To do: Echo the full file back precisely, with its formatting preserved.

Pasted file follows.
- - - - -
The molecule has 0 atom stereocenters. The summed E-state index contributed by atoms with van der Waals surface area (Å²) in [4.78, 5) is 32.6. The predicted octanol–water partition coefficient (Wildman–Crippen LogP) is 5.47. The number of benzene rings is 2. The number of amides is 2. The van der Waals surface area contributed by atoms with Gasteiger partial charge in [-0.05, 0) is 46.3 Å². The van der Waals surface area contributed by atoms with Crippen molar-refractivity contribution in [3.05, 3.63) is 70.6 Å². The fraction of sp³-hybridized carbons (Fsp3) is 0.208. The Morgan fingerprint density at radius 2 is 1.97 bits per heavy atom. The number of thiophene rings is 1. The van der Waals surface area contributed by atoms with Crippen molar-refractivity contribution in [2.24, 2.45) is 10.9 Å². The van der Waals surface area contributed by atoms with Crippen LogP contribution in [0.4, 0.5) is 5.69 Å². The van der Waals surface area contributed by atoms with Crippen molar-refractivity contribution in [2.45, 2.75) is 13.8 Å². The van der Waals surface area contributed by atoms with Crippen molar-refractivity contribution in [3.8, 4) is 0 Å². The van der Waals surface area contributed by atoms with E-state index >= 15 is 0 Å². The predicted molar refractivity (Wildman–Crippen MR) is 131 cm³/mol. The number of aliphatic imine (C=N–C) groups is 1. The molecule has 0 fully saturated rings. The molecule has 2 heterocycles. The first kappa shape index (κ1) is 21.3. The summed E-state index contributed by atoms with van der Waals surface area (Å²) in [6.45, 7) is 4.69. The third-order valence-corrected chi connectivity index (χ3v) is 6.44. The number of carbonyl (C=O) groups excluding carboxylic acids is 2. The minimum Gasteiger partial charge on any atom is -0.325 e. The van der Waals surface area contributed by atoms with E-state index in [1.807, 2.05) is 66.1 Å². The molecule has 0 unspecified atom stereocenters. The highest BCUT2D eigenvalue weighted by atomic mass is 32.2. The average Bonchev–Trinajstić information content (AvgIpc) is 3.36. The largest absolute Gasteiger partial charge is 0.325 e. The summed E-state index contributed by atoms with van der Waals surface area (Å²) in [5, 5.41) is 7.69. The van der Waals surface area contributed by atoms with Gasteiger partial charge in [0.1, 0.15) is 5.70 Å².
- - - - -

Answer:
The molecule has 0 atom stereocenters. The summed E-state index contributed by atoms with van der Waals surface area (Å²) in [4.78, 5) is 32.6. The predicted octanol–water partition coefficient (Wildman–Crippen LogP) is 5.47. The number of benzene rings is 2. The number of amides is 2. The van der Waals surface area contributed by atoms with Gasteiger partial charge in [-0.05, 0) is 46.3 Å². The van der Waals surface area contributed by atoms with Crippen molar-refractivity contribution in [3.05, 3.63) is 70.6 Å². The fraction of sp³-hybridized carbons (Fsp3) is 0.208. The Morgan fingerprint density at radius 2 is 1.97 bits per heavy atom. The number of thiophene rings is 1. The van der Waals surface area contributed by atoms with Crippen molar-refractivity contribution in [2.24, 2.45) is 10.9 Å². The van der Waals surface area contributed by atoms with Crippen LogP contribution in [0.4, 0.5) is 5.69 Å². The van der Waals surface area contributed by atoms with Crippen molar-refractivity contribution in [2.45, 2.75) is 13.8 Å². The van der Waals surface area contributed by atoms with Crippen molar-refractivity contribution in [3.8, 4) is 0 Å². The van der Waals surface area contributed by atoms with E-state index >= 15 is 0 Å². The predicted molar refractivity (Wildman–Crippen MR) is 131 cm³/mol. The number of aliphatic imine (C=N–C) groups is 1. The molecule has 0 fully saturated rings. The molecule has 2 heterocycles. The first kappa shape index (κ1) is 21.3. The summed E-state index contributed by atoms with van der Waals surface area (Å²) in [6.45, 7) is 4.69. The third-order valence-corrected chi connectivity index (χ3v) is 6.44. The number of carbonyl (C=O) groups excluding carboxylic acids is 2. The minimum Gasteiger partial charge on any atom is -0.325 e. The van der Waals surface area contributed by atoms with E-state index in [1.807, 2.05) is 66.1 Å². The molecule has 0 unspecified atom stereocenters. The highest BCUT2D eigenvalue weighted by atomic mass is 32.2. The average Bonchev–Trinajstić information content (AvgIpc) is 3.36. The largest absolute Gasteiger partial charge is 0.325 e. The summed E-state index contributed by atoms with van der Waals surface area (Å²) in [5, 5.41) is 7.69. The van der Waals surface area contributed by atoms with Gasteiger partial charge in [0.1, 0.15) is 5.70 Å².